No evidence that doping enhances athletic performance

December 10, 2012
No evidence that doping enhances athletic performance
Although use of recombinant human erythropoietin is prohibited among athletes because it reportedly enhances performance, there is no scientific evidence that it does so, according to a study published online Dec. 6 in the British Journal of Clinical Pharmacology.

(HealthDay)—Although use of recombinant human erythropoietin (rHuEPO) is prohibited among athletes because it reportedly enhances performance, there is no scientific evidence that it does so, according to a study published online Dec. 6 in the British Journal of Clinical Pharmacology.

Jules A.A.C. Heuberger, from Leiden University in the Netherlands, and colleagues reviewed 13 studies in the scientific and medical literature examining the effect of rHuEPO on .

The researchers found that no study specifically addressed . Most studies used forms of rHuEPO with half-lives similar to endogenous erythropoietin. Only eight studies were placebo controlled, and only five of these were reported to be double-blinded. Hemoglobin concentration, hematocrit, and increased after rHuEPO treatment. However, the authors note that the only parameters associated with enhanced performance are lactate threshold, respiratory compensation point, and work economy. In addition, published case reports have linked rHuEPO to adverse cardiovascular effects among cyclists.

"rHuEPO use in cycling is rife but scientifically unsupported by evidence and its use in sports is medical malpractice," Heuberger and colleagues conclude. "The situation with rHuEPO use in athletes is analogous to the many forms of non-evidence-based treatments that exist in medical practice and which by common opinion should be refuted or confirmed by good clinical trials with real life end points."

Explore further: EPO doping in elite cycling: No evidence of benefit, but high risk of harm

More information: Abstract
Full Text

Related Stories

EPO doping in elite cycling: No evidence of benefit, but high risk of harm

December 5, 2012
The drug erythropoietin, often called EPO, is banned from sports because it is believed to enhance an athlete's performance and give people who use it an unfair advantage over unenhanced competitors. However a new systemic ...

The challenges and rewards of Paralympic medicine

July 5, 2012
In the Lancet paper, "Paralympic medicine," Nick Webborn of the British Paralympic Association and Peter Van de Vliet of the International Paralympic Committee Medical and Scientific Department, outline some of the issues ...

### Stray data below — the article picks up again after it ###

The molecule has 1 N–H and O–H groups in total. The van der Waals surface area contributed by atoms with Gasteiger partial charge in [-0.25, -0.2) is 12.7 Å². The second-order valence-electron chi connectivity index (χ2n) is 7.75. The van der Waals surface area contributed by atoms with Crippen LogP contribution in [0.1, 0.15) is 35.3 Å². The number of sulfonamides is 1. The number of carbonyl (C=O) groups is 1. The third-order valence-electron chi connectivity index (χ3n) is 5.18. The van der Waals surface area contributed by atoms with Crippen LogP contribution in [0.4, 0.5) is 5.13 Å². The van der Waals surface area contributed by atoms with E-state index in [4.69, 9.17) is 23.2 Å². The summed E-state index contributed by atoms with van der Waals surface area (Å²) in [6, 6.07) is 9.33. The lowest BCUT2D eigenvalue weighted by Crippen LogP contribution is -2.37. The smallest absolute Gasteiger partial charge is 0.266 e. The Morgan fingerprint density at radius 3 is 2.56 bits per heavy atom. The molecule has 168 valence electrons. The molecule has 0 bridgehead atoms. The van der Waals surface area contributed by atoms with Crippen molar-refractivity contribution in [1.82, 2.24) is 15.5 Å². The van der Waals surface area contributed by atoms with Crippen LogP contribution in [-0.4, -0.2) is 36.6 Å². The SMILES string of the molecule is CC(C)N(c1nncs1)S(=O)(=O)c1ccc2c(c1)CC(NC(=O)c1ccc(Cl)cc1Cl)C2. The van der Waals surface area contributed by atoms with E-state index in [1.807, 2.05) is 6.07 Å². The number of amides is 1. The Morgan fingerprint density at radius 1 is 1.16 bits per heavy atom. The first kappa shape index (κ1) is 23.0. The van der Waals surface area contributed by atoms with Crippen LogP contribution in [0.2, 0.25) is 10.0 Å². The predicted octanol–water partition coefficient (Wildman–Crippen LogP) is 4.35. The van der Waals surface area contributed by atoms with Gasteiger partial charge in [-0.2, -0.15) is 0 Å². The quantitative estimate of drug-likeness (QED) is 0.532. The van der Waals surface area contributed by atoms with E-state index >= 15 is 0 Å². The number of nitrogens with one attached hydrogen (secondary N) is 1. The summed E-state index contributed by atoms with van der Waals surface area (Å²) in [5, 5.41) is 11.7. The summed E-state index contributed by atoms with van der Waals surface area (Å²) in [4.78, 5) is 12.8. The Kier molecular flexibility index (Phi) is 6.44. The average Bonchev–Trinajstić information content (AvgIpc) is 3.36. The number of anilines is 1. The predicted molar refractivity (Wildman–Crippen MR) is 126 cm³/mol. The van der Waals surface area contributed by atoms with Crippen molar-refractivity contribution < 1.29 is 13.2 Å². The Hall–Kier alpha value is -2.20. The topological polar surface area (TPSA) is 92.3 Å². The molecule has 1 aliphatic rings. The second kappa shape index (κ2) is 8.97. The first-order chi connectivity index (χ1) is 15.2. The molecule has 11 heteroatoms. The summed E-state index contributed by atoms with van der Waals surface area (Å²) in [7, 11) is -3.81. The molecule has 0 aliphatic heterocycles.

Asthma is the most common chronic disease among Olympic athletes

July 31, 2012
Based on data from the last five Olympic games, a study by the University of Western Australia has identified those athletes with asthma and airway hyper-responsiveness. With a prevalence of around 8% they are the most common ...

Higher pain tolerance in athletes may hold clues for pain management

May 17, 2012
Stories of athletes bravely "playing through the pain" are relatively common and support the widespread belief that they experience pain differently than non-athletes. Yet, the scientific data on pain perception in athletes ...

Recommended for you

Study suggests ending opioid epidemic will take years

July 20, 2017
The question of how to stem the nation's opioid epidemic now has a major detailed response. A new study chaired by University of Virginia School of Law Professor Richard Bonnie provides extensive recommendations for curbing ...

Team-based model reduces prescription opioid use among patients with chronic pain by 40 percent

July 17, 2017
A new, team-based, primary care model is decreasing prescription opioid use among patients with chronic pain by 40 percent, according to a new study out of Boston Medical Center's Grayken Center for Addiction Medicine, which ...

Private clinics' peddling of unproven stem cell treatments is unsafe and unethical

July 7, 2017
Stem cell science is an area of medical research that continues to offer great promise. But as this week's paper in Science Translational Medicine highlights, a growing number of clinics around the globe, including in Australia, ...

Popular heartburn drugs linked to higher death risk

July 4, 2017
Popular heartburn drugs called proton pump inhibitors (PPIs) have been linked to a variety of health problems, including serious kidney damage, bone fractures and dementia. Now, a new study from Washington University School ...

Most reproductive-age women using opioids also use another substance

June 30, 2017
The majority of reproductive-age and pregnant women who use opioids for non-medical purposes also use at least one other substance, ranging from nicotine or alcohol to cocaine, according to a University of Pittsburgh Graduate ...

At-risk chronic pain patients taper opioids successfully with psychological tools

June 28, 2017
Psychological support and new coping skills are helping patients at high risk of developing chronic pain and long-term, high-dose opioid use taper their opioids and rebuild their lives with activities that are meaningful ...

0 comments

Please sign in to add a comment. Registration is free, and takes less than a minute. Read more

Click here to reset your password.
Sign in to get notified via email when new comments are made.